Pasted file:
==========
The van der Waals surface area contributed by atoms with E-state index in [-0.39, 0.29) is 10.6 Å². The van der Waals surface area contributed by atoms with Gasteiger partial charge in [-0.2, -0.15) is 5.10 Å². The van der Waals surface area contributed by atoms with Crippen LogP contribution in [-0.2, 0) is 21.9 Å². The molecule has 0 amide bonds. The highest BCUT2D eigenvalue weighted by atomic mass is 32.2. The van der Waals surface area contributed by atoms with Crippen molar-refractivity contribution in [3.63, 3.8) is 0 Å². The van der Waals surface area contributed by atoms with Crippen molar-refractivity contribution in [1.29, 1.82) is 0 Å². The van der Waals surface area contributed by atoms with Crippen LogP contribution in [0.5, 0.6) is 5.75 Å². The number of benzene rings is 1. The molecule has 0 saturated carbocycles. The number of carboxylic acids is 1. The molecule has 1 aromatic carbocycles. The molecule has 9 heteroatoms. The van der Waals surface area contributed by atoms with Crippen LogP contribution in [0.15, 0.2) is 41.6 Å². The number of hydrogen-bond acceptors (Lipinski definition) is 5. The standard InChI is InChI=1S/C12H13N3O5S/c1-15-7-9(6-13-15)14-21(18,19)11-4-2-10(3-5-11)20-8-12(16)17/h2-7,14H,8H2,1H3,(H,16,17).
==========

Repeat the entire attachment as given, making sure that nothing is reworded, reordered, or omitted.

The van der Waals surface area contributed by atoms with E-state index in [-0.39, 0.29) is 10.6 Å². The van der Waals surface area contributed by atoms with Gasteiger partial charge in [-0.2, -0.15) is 5.10 Å². The van der Waals surface area contributed by atoms with Crippen LogP contribution in [-0.2, 0) is 21.9 Å². The molecule has 0 amide bonds. The highest BCUT2D eigenvalue weighted by atomic mass is 32.2. The van der Waals surface area contributed by atoms with Crippen molar-refractivity contribution in [3.63, 3.8) is 0 Å². The van der Waals surface area contributed by atoms with Crippen molar-refractivity contribution in [1.29, 1.82) is 0 Å². The van der Waals surface area contributed by atoms with Crippen LogP contribution in [0.5, 0.6) is 5.75 Å². The number of benzene rings is 1. The molecule has 0 saturated carbocycles. The number of carboxylic acids is 1. The molecule has 1 aromatic carbocycles. The molecule has 9 heteroatoms. The van der Waals surface area contributed by atoms with Crippen LogP contribution in [0.15, 0.2) is 41.6 Å². The number of hydrogen-bond acceptors (Lipinski definition) is 5. The standard InChI is InChI=1S/C12H13N3O5S/c1-15-7-9(6-13-15)14-21(18,19)11-4-2-10(3-5-11)20-8-12(16)17/h2-7,14H,8H2,1H3,(H,16,17).